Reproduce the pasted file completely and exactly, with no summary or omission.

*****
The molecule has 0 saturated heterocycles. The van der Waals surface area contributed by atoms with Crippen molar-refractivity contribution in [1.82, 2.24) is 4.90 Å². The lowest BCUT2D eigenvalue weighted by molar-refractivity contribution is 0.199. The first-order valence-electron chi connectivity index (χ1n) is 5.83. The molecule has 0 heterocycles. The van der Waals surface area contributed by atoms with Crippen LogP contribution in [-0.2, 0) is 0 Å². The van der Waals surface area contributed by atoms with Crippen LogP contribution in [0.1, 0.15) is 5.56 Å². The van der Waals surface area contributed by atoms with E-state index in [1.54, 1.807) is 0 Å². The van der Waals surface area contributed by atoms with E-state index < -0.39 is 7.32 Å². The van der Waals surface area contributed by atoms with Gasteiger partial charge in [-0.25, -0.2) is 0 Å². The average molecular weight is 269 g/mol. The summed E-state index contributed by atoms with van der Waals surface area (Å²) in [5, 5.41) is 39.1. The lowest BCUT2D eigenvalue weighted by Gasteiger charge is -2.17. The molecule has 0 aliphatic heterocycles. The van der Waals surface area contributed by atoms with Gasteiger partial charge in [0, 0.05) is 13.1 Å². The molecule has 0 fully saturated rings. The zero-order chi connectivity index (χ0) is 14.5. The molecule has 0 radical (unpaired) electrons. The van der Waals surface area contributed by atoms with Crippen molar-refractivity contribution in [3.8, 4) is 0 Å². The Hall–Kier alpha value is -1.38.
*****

The molecule has 0 saturated heterocycles. The van der Waals surface area contributed by atoms with Crippen molar-refractivity contribution in [1.82, 2.24) is 4.90 Å². The lowest BCUT2D eigenvalue weighted by molar-refractivity contribution is 0.199. The first-order valence-electron chi connectivity index (χ1n) is 5.83. The molecule has 0 heterocycles. The van der Waals surface area contributed by atoms with Crippen LogP contribution in [-0.2, 0) is 0 Å². The van der Waals surface area contributed by atoms with Crippen LogP contribution in [0.1, 0.15) is 5.56 Å². The van der Waals surface area contributed by atoms with E-state index in [1.54, 1.807) is 0 Å². The van der Waals surface area contributed by atoms with E-state index < -0.39 is 7.32 Å². The van der Waals surface area contributed by atoms with Gasteiger partial charge in [-0.25, -0.2) is 0 Å². The average molecular weight is 269 g/mol. The summed E-state index contributed by atoms with van der Waals surface area (Å²) in [5, 5.41) is 39.1. The lowest BCUT2D eigenvalue weighted by Gasteiger charge is -2.17. The molecule has 0 aliphatic heterocycles. The van der Waals surface area contributed by atoms with Gasteiger partial charge in [0, 0.05) is 13.1 Å². The molecule has 0 fully saturated rings. The zero-order chi connectivity index (χ0) is 14.5. The molecule has 0 radical (unpaired) electrons. The van der Waals surface area contributed by atoms with Crippen molar-refractivity contribution in [3.8, 4) is 0 Å². The Hall–Kier alpha value is -1.38.